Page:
When Things Seem Hopeless

Great are the works of the Lord, studied by all who delight in them.
Ps. 111:2
To meditate on the psalms is to study the great works of God. And to study them is to delight in them. There's something light and airy about this verse which isn't necessarily dispelled by the rest of the psalm. And so I take it on faith that it's okay to read the psalms simply for the enjoyment of it.

But there are some psalms which aren't so delightful, and yet I read those, too. The point being that studying the psalms and recounting the great works of God does more than simply provide entertainment. Studying them also lends me strength when things seem hopeless, either by instructing me on what God did in the lives of other people, or by guiding me to list God's great works in my own life.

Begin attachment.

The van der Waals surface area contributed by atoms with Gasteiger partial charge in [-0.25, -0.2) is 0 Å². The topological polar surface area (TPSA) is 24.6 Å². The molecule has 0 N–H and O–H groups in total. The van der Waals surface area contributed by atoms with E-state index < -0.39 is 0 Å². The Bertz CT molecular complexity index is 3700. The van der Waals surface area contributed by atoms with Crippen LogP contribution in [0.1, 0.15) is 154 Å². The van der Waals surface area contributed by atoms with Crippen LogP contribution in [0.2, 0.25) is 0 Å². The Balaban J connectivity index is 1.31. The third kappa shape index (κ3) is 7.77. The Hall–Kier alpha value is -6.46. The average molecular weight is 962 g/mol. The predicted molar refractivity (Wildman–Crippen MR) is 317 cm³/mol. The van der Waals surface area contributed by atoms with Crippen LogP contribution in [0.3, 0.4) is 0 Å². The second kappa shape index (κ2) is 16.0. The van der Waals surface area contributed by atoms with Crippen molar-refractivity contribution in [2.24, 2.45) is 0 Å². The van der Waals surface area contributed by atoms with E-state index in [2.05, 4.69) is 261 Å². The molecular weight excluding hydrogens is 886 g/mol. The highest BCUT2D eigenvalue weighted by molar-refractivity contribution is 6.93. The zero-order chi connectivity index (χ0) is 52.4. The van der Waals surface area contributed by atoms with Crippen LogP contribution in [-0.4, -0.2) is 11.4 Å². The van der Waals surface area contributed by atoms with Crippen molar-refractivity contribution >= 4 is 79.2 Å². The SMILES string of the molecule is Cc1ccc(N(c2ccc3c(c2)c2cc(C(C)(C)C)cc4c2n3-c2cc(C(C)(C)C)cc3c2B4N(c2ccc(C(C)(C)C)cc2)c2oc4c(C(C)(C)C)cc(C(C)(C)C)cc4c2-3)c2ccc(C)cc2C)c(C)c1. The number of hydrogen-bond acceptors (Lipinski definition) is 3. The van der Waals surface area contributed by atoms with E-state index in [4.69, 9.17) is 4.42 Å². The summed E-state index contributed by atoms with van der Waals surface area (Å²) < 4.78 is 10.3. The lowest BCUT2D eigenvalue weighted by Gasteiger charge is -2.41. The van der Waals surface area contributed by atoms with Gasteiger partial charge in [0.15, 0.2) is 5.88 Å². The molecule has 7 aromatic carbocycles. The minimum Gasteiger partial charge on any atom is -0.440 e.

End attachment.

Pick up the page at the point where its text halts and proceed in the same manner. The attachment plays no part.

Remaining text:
Has God parted the sea for me, or rained down bread from heaven? No. But also Yes. I can't say these things have literally happened. But I can say that obstacles have been cleared and sustenance has been provided—not in the kind of miracle that others would wonder at, but certainly in ways that amaze me. And this indeed delights me. But it also encourages and strengthens me.

Great are your works, O Lord. Thank you for the ability to study them and for the time you give me to spend in your word. Continue to increase my delight that I may gain strength and courage from those who were inspired to record how you were present in their midst; in the Name of him who taught me to pray: Our Father...

Though this hymn is over twelve centuries old, many of the in-your-face Christian stanzas of this particular version appear to have been devised quite recently—unfortunately at the cost of most of the beautiful Hebrew symbolism.